New(to me) planes

My Stanley #4 that I won on ebay arrived today. Boy is it dirty, this is going to be interesting. Quite a bit of rust but doesn't look like deep pitting type rust. The real problems I think are the two bolts that hold the frog to the body are frozen. I twisted off the bolt that holds the tote to the body, so will have to drill that out. Also the adjusting nut is rusted so bad I think that piece will have to be replaced all together. All in all not too bad I think for $16.50 and the expierence I'll gain from this. Also went to a couple antique stores today and picked up a #5 Stanley Bailey in excellent condition, not sit on the shelf pretty, but clean and usuable for $44.00. Also got a 9 1/4 Stanley block plane for $24.00 in good looking shape. Haven't had a chance to try and date em yet, but noticed the 4&5 don't have patent dates on the bed. The 4 has a patent # on the back of the lever cap. That is all I know at the moment. Yep, will be interesting. Any comments, please feel free. Thanks for listening.
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Paul O.
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wrote:

for the frozen screws, a long soak with wd40 punctuated with some taps with a mediumish hammer. tap straight down on it through a screwdriver as well as at right angles to the lenght of the screw right through the castings. don't hit hard, just tap, but do it lots of times. it'll help the wd40 capillary and percolate through the rust....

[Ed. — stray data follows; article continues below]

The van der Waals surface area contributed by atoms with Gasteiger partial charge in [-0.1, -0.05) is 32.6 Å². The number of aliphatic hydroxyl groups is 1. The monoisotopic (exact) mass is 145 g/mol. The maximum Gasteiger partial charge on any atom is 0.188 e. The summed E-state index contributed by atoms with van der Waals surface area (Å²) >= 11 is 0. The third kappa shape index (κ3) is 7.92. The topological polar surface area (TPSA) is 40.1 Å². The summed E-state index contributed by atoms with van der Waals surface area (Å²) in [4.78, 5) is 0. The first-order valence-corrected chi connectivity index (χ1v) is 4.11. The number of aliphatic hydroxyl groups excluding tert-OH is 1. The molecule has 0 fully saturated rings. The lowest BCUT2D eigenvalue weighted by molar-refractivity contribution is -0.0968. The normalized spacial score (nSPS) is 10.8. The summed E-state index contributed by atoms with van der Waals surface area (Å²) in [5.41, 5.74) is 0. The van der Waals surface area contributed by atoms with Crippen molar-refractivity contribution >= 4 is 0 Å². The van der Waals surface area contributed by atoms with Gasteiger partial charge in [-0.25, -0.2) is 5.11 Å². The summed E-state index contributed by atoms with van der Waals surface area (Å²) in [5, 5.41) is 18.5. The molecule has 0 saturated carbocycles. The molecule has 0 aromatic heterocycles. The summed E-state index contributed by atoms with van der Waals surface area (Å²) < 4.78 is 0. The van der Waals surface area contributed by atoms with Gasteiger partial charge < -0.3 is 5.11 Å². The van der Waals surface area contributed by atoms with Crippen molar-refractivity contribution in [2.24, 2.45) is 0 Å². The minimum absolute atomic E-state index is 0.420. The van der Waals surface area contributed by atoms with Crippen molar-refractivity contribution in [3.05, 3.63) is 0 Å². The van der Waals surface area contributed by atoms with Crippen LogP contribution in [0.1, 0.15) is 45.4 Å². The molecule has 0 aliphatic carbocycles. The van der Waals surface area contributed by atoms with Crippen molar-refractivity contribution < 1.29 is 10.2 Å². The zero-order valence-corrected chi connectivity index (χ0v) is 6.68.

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You can also try sending your nasty planes to Mike in Katy, Texas. His website is http://pages.sbcglobal.net/mike_in_katy/PlaneWood/Default.htm
He does great work for reasonable prices. Planes look new when he's done.
Regards,
Kevin B.

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Paul,
FWIW, I remember when I was researching electrolytic rust removal, there were some comments in the Google results from an auto restorer. He indicated that he used the electrolytic process to free up frozen engine parts in junkyard engine blocks. I've never tried it and cannot comment on the effectiveness. But, thought I'd bring it to your attention.
Also, when you start on the sheared off bolt, be aware that it is a "non-standard" diameter/pitch combination. If you try to chase the threads with a "standard" bottoming tap, you may be in for more trouble.
At the very least it looks like you are going to need a replacement tote rod. Stanley still offers repair parts for bench planes,
http://www.stanleytools.com/xhtml/literature/RepairPartsCatalog0304.pdf
although I suspect those parts are applicable to the later models and may or may not be interchangeable with the vintage variety. You may wish to verify application before purchase.
Other sources for Stanley replacement parts include
    http://www.stjamesbaytoolco.com/stanley.html (Mostly specialty plane parts are listed on the website)
    http://www.toolsforworkingwood.com/Merchant/merchant.mvc?Screen=CTGY&Store_Code=toolshop&Category_Code=TR         (Stanley replacement parts, new, old, and 3rd party style)
Good luck. It is indeed a pleasure to rescue one of those old tools from the scrap heap and restore it to useful life.
Tom Veatch Wichita, KS USA
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